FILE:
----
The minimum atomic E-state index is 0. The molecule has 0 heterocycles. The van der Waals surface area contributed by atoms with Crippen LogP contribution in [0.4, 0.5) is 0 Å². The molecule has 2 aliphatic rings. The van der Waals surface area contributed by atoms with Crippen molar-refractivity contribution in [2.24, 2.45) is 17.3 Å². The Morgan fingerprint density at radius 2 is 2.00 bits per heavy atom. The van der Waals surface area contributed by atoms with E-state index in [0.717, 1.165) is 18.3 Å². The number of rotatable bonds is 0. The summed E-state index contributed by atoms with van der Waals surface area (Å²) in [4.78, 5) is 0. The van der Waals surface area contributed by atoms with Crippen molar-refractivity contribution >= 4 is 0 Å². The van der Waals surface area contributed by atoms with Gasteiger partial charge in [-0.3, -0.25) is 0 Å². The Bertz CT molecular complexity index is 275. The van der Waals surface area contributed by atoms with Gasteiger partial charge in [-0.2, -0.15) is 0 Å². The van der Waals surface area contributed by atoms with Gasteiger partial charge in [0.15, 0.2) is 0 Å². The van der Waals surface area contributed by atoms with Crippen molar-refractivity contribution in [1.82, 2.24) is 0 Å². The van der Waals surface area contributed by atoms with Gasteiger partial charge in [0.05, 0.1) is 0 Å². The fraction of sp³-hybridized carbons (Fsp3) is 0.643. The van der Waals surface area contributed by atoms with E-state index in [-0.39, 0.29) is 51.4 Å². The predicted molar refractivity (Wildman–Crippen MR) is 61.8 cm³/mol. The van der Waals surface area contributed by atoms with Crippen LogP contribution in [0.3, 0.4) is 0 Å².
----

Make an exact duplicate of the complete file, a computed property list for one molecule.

The minimum atomic E-state index is 0. The molecule has 0 heterocycles. The van der Waals surface area contributed by atoms with Crippen LogP contribution in [0.4, 0.5) is 0 Å². The molecule has 2 aliphatic rings. The van der Waals surface area contributed by atoms with Crippen molar-refractivity contribution in [2.24, 2.45) is 17.3 Å². The Morgan fingerprint density at radius 2 is 2.00 bits per heavy atom. The van der Waals surface area contributed by atoms with E-state index in [0.717, 1.165) is 18.3 Å². The number of rotatable bonds is 0. The summed E-state index contributed by atoms with van der Waals surface area (Å²) in [4.78, 5) is 0. The van der Waals surface area contributed by atoms with Crippen molar-refractivity contribution >= 4 is 0 Å². The van der Waals surface area contributed by atoms with Gasteiger partial charge in [-0.3, -0.25) is 0 Å². The Bertz CT molecular complexity index is 275. The van der Waals surface area contributed by atoms with Gasteiger partial charge in [-0.2, -0.15) is 0 Å². The van der Waals surface area contributed by atoms with Gasteiger partial charge in [0.15, 0.2) is 0 Å². The van der Waals surface area contributed by atoms with Crippen molar-refractivity contribution in [1.82, 2.24) is 0 Å². The van der Waals surface area contributed by atoms with Gasteiger partial charge in [0.05, 0.1) is 0 Å². The fraction of sp³-hybridized carbons (Fsp3) is 0.643. The van der Waals surface area contributed by atoms with E-state index in [-0.39, 0.29) is 51.4 Å². The predicted molar refractivity (Wildman–Crippen MR) is 61.8 cm³/mol. The van der Waals surface area contributed by atoms with Crippen LogP contribution in [0.3, 0.4) is 0 Å².